The 2010 version is positively anemic when compared to its very powerful 2011 replacement. I owned a 2010 version and my 2011 MBP crushes it - the 2011 MBPs even hold up very well when compared to the 2011 iMacs.

    I'd have to say my 2011 MBP is my favorite Mac I've ever owned and I've owned at least 20 macs in the last decade....
     
  6. punchwalk thread starter macrumors regular

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    May 16, 2010
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    Maryland, USA
    #6
    My point was to provide a heads up to perennial "flippers" - those who buy the newest version each year and sell it on the secondary market when the next year's version comes out to pay for the upgrade. As someone who has seen and spoken to many such folks on this board, I think this information is relevant and not at all silly.
     
  7. Apple Expert macrumors 65816

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    Jan 31, 2010
    #7
    You honestly think you can make money off a used laptop?
     
  8. punchwalk thread starter macrumors regular

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    #8
    I never said anything about making money. But I watched eBay completed listings for 15" and 17" 2010 MBPs closely since the Fall of 2010 and they weren't falling very far from retail - usually within $350. This trend continued up until the 2011s were released. The 2011s have already fallen up to $500 in the secondary market and one can only imagine that this trend will continue as time goes by.

    Again, this info might not be useful to you if you're not one of the aforementioned flippers.
     
  9. superfula macrumors 6502

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    Mar 17, 2002
    #9
    You aren't exactly convincing in your initial post..."seems to me" is a very wishy-washy statement. Also, considering that in order to fully back up this claim, you'd have to go to every resale site and compare the sales of all used 2010 models shortly after release to all used 2011 currently on sale.

    If you haven't done this, then your claim is completely silly and is really nothing more than a random guess.
     
  10. punchwalk thread starter macrumors regular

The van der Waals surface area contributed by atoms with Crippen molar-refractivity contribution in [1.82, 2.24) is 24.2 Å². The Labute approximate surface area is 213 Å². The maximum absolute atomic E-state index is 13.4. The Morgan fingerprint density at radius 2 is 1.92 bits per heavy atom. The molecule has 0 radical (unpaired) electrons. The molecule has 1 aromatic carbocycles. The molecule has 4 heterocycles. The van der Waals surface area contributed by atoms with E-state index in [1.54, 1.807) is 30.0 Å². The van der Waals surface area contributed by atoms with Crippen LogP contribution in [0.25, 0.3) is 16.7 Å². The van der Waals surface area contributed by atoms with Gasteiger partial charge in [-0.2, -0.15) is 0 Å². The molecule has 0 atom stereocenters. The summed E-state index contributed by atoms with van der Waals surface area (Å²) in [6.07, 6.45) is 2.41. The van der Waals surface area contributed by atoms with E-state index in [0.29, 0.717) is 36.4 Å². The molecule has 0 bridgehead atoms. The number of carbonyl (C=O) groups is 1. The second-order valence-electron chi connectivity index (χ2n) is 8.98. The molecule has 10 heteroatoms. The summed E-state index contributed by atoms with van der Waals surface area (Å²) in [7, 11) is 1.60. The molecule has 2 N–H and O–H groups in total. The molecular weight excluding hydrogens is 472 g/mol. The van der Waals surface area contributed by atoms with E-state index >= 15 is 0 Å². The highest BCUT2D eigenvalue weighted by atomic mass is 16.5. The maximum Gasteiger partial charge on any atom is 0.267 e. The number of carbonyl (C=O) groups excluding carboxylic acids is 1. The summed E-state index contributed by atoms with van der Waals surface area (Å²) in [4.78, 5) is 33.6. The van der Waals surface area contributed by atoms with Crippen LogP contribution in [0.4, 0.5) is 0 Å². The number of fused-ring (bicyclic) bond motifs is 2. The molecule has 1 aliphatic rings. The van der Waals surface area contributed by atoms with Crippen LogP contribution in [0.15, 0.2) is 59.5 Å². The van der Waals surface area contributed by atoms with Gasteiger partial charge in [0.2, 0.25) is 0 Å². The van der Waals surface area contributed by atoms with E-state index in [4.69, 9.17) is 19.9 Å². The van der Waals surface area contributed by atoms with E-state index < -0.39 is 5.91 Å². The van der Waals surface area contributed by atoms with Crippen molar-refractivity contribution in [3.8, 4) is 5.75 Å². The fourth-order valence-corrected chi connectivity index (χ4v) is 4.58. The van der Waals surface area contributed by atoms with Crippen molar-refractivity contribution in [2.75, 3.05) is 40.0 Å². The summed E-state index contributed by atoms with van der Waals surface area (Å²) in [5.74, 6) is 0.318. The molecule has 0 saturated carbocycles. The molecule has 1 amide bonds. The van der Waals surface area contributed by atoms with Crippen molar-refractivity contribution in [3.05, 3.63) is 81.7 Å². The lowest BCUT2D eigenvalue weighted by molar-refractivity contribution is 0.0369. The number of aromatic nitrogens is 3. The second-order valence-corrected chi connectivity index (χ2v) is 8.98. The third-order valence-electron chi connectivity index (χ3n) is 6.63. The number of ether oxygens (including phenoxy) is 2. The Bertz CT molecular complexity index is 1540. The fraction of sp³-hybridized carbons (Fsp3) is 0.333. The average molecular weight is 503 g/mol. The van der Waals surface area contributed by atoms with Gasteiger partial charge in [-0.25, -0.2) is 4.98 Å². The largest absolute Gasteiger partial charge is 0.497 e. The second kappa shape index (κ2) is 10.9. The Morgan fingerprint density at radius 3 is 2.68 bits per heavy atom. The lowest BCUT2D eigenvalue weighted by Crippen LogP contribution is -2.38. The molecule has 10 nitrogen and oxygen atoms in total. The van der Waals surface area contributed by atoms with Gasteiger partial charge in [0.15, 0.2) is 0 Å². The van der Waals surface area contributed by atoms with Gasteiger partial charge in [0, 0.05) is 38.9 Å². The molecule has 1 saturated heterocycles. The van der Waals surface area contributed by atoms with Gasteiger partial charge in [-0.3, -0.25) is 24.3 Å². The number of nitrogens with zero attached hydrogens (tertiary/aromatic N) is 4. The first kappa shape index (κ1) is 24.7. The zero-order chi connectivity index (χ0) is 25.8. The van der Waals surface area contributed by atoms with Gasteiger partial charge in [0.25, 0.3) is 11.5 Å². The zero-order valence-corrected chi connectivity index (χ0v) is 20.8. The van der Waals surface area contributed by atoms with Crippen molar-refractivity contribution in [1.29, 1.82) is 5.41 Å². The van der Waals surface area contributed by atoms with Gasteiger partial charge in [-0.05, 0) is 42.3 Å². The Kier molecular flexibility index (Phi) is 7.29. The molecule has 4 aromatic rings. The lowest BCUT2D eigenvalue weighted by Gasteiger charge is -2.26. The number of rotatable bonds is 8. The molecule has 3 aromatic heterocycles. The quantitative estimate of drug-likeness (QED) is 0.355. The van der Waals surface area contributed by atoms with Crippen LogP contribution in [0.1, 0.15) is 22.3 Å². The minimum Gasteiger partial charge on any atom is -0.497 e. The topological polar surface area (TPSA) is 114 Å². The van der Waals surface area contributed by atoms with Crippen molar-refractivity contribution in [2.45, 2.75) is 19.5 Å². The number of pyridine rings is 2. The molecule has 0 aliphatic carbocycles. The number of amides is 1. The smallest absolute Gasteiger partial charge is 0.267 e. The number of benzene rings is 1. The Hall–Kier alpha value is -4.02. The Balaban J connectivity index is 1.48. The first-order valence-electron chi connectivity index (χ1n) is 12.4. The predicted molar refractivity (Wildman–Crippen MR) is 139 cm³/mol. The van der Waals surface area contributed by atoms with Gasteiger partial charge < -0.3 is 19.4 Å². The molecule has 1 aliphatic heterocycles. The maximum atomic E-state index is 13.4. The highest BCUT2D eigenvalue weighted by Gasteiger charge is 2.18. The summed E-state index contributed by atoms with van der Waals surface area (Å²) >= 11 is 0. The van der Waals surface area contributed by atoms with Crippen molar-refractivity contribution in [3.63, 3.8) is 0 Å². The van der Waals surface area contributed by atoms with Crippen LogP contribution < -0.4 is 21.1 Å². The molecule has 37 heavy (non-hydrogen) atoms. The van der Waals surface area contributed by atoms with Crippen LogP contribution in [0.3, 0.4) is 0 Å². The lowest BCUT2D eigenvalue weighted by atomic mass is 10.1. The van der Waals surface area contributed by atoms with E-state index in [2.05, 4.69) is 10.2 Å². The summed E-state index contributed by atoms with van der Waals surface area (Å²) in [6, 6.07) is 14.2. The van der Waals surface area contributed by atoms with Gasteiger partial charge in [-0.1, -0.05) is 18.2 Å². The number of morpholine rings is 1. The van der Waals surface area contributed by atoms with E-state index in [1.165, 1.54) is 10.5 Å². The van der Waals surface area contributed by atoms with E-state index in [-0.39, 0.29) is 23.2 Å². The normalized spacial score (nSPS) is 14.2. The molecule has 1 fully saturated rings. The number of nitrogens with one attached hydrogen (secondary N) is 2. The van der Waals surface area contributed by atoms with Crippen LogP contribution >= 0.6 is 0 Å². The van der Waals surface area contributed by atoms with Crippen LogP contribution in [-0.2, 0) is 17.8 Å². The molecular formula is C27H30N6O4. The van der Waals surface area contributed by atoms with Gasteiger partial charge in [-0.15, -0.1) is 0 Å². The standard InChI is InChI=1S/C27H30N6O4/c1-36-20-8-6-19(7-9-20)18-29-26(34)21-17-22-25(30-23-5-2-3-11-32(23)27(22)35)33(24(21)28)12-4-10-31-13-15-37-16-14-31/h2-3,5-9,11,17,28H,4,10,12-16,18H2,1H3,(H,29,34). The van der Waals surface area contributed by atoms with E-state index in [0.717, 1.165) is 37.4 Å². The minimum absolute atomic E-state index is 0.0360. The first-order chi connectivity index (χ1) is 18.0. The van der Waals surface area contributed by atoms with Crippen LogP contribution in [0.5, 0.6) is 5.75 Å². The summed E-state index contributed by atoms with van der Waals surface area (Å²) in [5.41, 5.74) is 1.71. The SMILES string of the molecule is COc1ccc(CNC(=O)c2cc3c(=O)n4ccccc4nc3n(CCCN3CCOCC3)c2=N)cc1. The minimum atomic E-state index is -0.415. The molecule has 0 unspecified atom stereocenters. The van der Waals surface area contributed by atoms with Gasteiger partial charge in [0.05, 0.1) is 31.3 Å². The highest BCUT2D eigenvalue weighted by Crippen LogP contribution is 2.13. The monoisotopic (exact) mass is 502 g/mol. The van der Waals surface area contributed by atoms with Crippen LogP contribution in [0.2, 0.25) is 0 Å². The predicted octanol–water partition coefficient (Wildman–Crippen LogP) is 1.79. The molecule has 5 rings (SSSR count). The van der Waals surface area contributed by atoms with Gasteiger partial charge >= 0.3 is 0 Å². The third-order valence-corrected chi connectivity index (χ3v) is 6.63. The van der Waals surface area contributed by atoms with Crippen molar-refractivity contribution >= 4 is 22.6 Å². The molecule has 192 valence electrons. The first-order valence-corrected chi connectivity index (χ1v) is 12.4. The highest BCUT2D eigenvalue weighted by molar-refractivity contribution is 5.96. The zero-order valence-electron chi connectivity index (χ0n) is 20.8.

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    Maryland, USA
    #10
    You're quite welcome to disregard this thread.
     
  11. Timur macrumors 6502a

    Timur

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    Oct 14, 2008
  12. Bob Coxner macrumors 6502a

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    Mar 24, 2011
    #12
    Wouldn't more users lead to more buyers and higher prices?
     
  13. Inside_line macrumors regular

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    #13
    While the 2010 has less performance, the flip side is cooler running and longer battery life. Not everyone needs a Ferrari in the parking lot.... and these are clearly advantages for those users.

    Other than the monster horsepower, if you don't need it there is not a lot of difference between these machines. 2010 17" users do have the expresscard to upgrade to eSATA or TB in the future.

    To the Professor:
    I think a lot of what your talking about is a Mac vs. PC difference. Most software just runs better on PC since that's what it's originally coded for. I have no doubt the 2011 chews through it faster than the 2010, much the same the 2012 will the 2011, and the 2013 the 2012. I bet it takes forever just to open or save a 5 GB tiff on a laptop... and that would be heavily reliant on hard drive speed and RAM which I suspect is equal in the comparison $900 sony?

    Forget about the "apple costs x thousands dollars argument" it doesn't work. If price mattered there would be far less mac users. Veteran apple users understand and accept Macs run slower than PC's, but that doesn't stop us.... by the way, what is the battery life the $900 sony user gets? I bet that's a trade-off for the performance. Thank apple or curse them, but this is why Macs are different and it doesn't seem to be stopping anyone from buying.
     
  14. Blipp macrumors 6502

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    Mar 14, 2011
    #14
    I think people are freaking out over the increased heat in the 2011 models. If anything it's weeding out the people who would buy the top of the line just because they wanted the best while not noticing as many of the drawbacks of a high performance laptop (heat, battery). I would say more than ever before the 2011 update was truly an update for professionals. Thunderbolt, quad-cores, SATAIII and the ability to handle 16GB of 1600MHz RAM (though not in BTO) are all major improvements in a pro laptop that the average user would never truly require or even notice the difference.

    I for one couldn't care less if users who are scared away by the heat and battery life or current lack of Thunderbolt peripherals are whining and selling their 2011s for 2010s. This laptop has what I need in a mobile computer that more than makes up for its drawbacks.
     
  15. fuzzielitlpanda macrumors 6502a

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    Mar 24, 2008
    #15